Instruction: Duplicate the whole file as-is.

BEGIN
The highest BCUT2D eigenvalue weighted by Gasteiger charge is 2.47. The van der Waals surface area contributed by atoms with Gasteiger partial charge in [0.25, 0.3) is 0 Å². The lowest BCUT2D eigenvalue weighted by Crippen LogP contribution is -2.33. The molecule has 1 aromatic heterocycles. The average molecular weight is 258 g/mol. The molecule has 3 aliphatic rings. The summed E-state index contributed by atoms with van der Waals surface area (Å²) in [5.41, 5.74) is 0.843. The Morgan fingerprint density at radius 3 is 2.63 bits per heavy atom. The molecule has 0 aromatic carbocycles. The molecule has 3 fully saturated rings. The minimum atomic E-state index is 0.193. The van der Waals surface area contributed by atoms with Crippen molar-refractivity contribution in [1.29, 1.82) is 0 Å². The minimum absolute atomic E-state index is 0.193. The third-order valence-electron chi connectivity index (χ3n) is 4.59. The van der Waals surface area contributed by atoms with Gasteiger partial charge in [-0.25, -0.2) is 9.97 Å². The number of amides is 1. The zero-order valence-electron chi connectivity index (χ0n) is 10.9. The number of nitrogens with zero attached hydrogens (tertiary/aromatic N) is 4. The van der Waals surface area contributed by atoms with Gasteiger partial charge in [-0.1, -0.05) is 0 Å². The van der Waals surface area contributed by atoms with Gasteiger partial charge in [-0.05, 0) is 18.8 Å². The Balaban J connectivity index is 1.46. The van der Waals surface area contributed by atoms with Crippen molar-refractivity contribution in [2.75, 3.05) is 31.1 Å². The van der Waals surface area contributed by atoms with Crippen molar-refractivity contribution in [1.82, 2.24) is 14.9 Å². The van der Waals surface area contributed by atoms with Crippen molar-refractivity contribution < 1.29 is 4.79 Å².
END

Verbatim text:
The highest BCUT2D eigenvalue weighted by Gasteiger charge is 2.47. The van der Waals surface area contributed by atoms with Gasteiger partial charge in [0.25, 0.3) is 0 Å². The lowest BCUT2D eigenvalue weighted by Crippen LogP contribution is -2.33. The molecule has 1 aromatic heterocycles. The average molecular weight is 258 g/mol. The molecule has 3 aliphatic rings. The summed E-state index contributed by atoms with van der Waals surface area (Å²) in [5.41, 5.74) is 0.843. The Morgan fingerprint density at radius 3 is 2.63 bits per heavy atom. The molecule has 0 aromatic carbocycles. The molecule has 3 fully saturated rings. The minimum atomic E-state index is 0.193. The van der Waals surface area contributed by atoms with Crippen molar-refractivity contribution in [1.29, 1.82) is 0 Å². The minimum absolute atomic E-state index is 0.193. The third-order valence-electron chi connectivity index (χ3n) is 4.59. The van der Waals surface area contributed by atoms with Gasteiger partial charge in [-0.25, -0.2) is 9.97 Å². The number of amides is 1. The zero-order valence-electron chi connectivity index (χ0n) is 10.9. The number of nitrogens with zero attached hydrogens (tertiary/aromatic N) is 4. The van der Waals surface area contributed by atoms with Gasteiger partial charge in [-0.1, -0.05) is 0 Å². The van der Waals surface area contributed by atoms with Gasteiger partial charge in [-0.05, 0) is 18.8 Å². The Balaban J connectivity index is 1.46. The van der Waals surface area contributed by atoms with Crippen molar-refractivity contribution in [2.75, 3.05) is 31.1 Å². The van der Waals surface area contributed by atoms with Crippen molar-refractivity contribution in [1.82, 2.24) is 14.9 Å². The van der Waals surface area contributed by atoms with Crippen molar-refractivity contribution < 1.29 is 4.79 Å².